Dutch election: voters go to the polls in the Netherlands – live
Rolling coverage of the Dutch general election as incumbent prime minister Mark Rutte faces challenge by anti-Islam populist Geert Wilders
My colleague Hanna Yusuf, a Dutch speaker who spent part of her childhood in the Netherlands has produced this handy guide to some of the bigger political parties:
People’s Party for Freedom and Democracy (VVD)
Political position: centre-right party
Leader: Mark Rutte (current PM)
Notes: currently in power in a coalition government with the PvdA
The Labour Party (PvdA)
Political position: centre-left
Leader: Lodewijk Ascher
Notes: currently in office in a coalition government with the VVD
Party for Freedom (PVV)
Political position: right-wing to far-right
Leader: Geert Wilders
Christian Democratic Appeal (CDA)
Political position: centre to centre-right
Leader: Sybrand van Haersma Buma
The Green Party (GroenLinks)
Leader: Jesse Klaver
Democrats 66 (D66)
Position: Centre (economic: centre-right, social: centre-left)
Leader: Alexander Pechtold
Socialist Party (SP)
Leader: Emile Roemer
Christian Union (CU)
Position: centre to centre-right
Leader: Gert-Jan Segers
50 Plus (50+)
Leader: Henk Krol
Party for the Animals (PvdD)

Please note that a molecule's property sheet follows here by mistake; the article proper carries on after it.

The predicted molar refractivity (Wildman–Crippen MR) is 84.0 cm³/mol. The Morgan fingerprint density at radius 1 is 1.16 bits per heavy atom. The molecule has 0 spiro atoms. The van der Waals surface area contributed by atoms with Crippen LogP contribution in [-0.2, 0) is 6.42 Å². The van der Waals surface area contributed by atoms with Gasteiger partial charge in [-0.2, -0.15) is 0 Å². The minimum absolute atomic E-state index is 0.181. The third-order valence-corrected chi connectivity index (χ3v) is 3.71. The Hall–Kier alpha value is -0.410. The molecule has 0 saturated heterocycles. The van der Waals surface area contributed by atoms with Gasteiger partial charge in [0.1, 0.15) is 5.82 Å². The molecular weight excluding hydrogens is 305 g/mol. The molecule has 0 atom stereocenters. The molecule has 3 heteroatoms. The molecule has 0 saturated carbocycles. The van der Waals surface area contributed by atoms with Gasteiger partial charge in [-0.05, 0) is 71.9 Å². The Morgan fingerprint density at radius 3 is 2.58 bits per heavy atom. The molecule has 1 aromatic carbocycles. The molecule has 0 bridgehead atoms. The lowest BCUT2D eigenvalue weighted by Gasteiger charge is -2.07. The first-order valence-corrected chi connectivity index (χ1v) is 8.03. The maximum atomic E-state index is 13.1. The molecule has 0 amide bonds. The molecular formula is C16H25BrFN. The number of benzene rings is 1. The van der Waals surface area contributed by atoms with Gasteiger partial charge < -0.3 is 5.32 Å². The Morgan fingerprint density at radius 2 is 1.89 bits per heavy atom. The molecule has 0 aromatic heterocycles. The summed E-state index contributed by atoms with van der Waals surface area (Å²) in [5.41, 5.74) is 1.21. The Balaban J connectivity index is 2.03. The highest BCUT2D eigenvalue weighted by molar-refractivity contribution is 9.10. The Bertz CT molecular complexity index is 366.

Leader: Marianne Thieme
Reformed Political Party (SGP)
Leader: Kees van der Staaij
Loth as I am to big up other media organisations’ coverage of the Dutch elections, if you finish reading everything the Guardian has to offer (I doubt this will happen, but just in case), here are a few bits that are worth a read/listen.
Simon Kuper, of the Financial Times, who grew up in the Netherlands, writes that Wilders “doesn’t worry the Dutch”.
Wilders’ views on asylum seekers, immigration and the EU influence the national debate. But polls show that the biggest issue for voters is “zorg” — which means both healthcare and eldercare. People are also worried about public rudeness and misbehaviour. Long technocratic TV debates on these topics draw big audiences.
All this is deeply tedious for foreigners. Even if Wilders finishes first on March 15, expect months of boring coalition talks, culminating in a government without Wilders. Then foreigners can forget about Dutch politics for another decade.
Unlike some far-right parties elsewhere in Europe, the PVV has no neo-Nazi roots. It’s loud in its support for gay and women’s rights. It promotes itself as a strong defender of Holland’s Jewish community. Is its ideology just an opportunistic mishmash? Or does it make some sense in a Dutch context? Searching for Henk and Ingrid, Tim Whewell sets off through Dutch “flyover country” – the totally un-photogenic satellite towns and modern villages that tourists, and Holland’s own elite, rarely see.
He asks if the PVV’s platform is just thinly disguised racism. Or has it raised important questions about immigration and multiculturalism that other European countries, including the UK, have been scared to ask?